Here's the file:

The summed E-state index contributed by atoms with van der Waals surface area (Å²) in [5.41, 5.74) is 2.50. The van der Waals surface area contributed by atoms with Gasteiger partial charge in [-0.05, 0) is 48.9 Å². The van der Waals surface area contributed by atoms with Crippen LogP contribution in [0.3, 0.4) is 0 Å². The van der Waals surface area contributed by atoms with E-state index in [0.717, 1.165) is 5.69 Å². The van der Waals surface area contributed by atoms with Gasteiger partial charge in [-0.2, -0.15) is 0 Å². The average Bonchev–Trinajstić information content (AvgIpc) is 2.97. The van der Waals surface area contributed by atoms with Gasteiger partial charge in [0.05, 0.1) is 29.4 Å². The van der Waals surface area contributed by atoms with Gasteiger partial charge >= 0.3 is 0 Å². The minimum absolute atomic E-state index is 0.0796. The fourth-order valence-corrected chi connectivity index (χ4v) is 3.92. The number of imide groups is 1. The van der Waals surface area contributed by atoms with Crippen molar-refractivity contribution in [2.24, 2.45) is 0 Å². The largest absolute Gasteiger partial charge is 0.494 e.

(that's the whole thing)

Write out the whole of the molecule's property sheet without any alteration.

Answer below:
The summed E-state index contributed by atoms with van der Waals surface area (Å²) in [5.41, 5.74) is 2.50. The van der Waals surface area contributed by atoms with Gasteiger partial charge in [-0.05, 0) is 48.9 Å². The van der Waals surface area contributed by atoms with Crippen LogP contribution in [0.3, 0.4) is 0 Å². The van der Waals surface area contributed by atoms with E-state index in [0.717, 1.165) is 5.69 Å². The van der Waals surface area contributed by atoms with Gasteiger partial charge in [-0.2, -0.15) is 0 Å². The average Bonchev–Trinajstić information content (AvgIpc) is 2.97. The van der Waals surface area contributed by atoms with Gasteiger partial charge in [0.05, 0.1) is 29.4 Å². The van der Waals surface area contributed by atoms with Gasteiger partial charge >= 0.3 is 0 Å². The minimum absolute atomic E-state index is 0.0796. The fourth-order valence-corrected chi connectivity index (χ4v) is 3.92. The number of imide groups is 1. The van der Waals surface area contributed by atoms with Crippen molar-refractivity contribution in [2.24, 2.45) is 0 Å². The largest absolute Gasteiger partial charge is 0.494 e.